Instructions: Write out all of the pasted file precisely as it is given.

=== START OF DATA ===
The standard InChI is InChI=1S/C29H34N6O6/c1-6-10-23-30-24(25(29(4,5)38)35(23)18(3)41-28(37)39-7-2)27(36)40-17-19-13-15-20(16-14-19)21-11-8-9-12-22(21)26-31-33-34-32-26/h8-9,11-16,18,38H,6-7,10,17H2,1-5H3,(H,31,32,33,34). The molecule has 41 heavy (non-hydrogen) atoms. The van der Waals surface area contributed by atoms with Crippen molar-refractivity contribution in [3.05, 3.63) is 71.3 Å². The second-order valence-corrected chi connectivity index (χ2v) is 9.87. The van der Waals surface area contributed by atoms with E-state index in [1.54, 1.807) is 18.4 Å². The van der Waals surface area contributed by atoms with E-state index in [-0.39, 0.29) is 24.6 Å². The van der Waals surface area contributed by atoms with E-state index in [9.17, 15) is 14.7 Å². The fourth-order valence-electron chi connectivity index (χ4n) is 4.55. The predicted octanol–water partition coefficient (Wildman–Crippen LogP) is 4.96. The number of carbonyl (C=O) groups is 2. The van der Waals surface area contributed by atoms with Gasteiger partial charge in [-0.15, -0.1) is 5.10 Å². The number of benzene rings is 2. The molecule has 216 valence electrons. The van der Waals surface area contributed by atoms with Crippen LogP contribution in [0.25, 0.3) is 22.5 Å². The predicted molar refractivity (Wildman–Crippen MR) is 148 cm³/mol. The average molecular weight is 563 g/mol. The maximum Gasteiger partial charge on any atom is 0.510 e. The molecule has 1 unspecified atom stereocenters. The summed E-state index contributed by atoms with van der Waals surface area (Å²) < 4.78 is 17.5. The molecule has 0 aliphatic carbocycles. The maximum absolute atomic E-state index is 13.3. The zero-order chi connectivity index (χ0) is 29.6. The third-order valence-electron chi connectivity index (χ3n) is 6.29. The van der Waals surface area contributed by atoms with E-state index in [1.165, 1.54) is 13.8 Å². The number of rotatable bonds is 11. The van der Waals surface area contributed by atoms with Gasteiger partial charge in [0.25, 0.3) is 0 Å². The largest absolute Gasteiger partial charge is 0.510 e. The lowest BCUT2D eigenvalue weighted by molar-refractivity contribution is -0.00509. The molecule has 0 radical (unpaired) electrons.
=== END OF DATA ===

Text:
The standard InChI is InChI=1S/C29H34N6O6/c1-6-10-23-30-24(25(29(4,5)38)35(23)18(3)41-28(37)39-7-2)27(36)40-17-19-13-15-20(16-14-19)21-11-8-9-12-22(21)26-31-33-34-32-26/h8-9,11-16,18,38H,6-7,10,17H2,1-5H3,(H,31,32,33,34). The molecule has 41 heavy (non-hydrogen) atoms. The van der Waals surface area contributed by atoms with Crippen molar-refractivity contribution in [3.05, 3.63) is 71.3 Å². The second-order valence-corrected chi connectivity index (χ2v) is 9.87. The van der Waals surface area contributed by atoms with E-state index in [1.54, 1.807) is 18.4 Å². The van der Waals surface area contributed by atoms with E-state index in [-0.39, 0.29) is 24.6 Å². The van der Waals surface area contributed by atoms with E-state index in [9.17, 15) is 14.7 Å². The fourth-order valence-electron chi connectivity index (χ4n) is 4.55. The predicted octanol–water partition coefficient (Wildman–Crippen LogP) is 4.96. The number of carbonyl (C=O) groups is 2. The van der Waals surface area contributed by atoms with Gasteiger partial charge in [-0.15, -0.1) is 5.10 Å². The number of benzene rings is 2. The molecule has 216 valence electrons. The van der Waals surface area contributed by atoms with Crippen LogP contribution in [0.25, 0.3) is 22.5 Å². The predicted molar refractivity (Wildman–Crippen MR) is 148 cm³/mol. The average molecular weight is 563 g/mol. The maximum Gasteiger partial charge on any atom is 0.510 e. The molecule has 1 unspecified atom stereocenters. The summed E-state index contributed by atoms with van der Waals surface area (Å²) < 4.78 is 17.5. The molecule has 0 aliphatic carbocycles. The maximum absolute atomic E-state index is 13.3. The zero-order chi connectivity index (χ0) is 29.6. The third-order valence-electron chi connectivity index (χ3n) is 6.29. The van der Waals surface area contributed by atoms with E-state index in [1.165, 1.54) is 13.8 Å². The number of rotatable bonds is 11. The van der Waals surface area contributed by atoms with Gasteiger partial charge in [0.25, 0.3) is 0 Å². The largest absolute Gasteiger partial charge is 0.510 e. The lowest BCUT2D eigenvalue weighted by molar-refractivity contribution is -0.00509. The molecule has 0 radical (unpaired) electrons.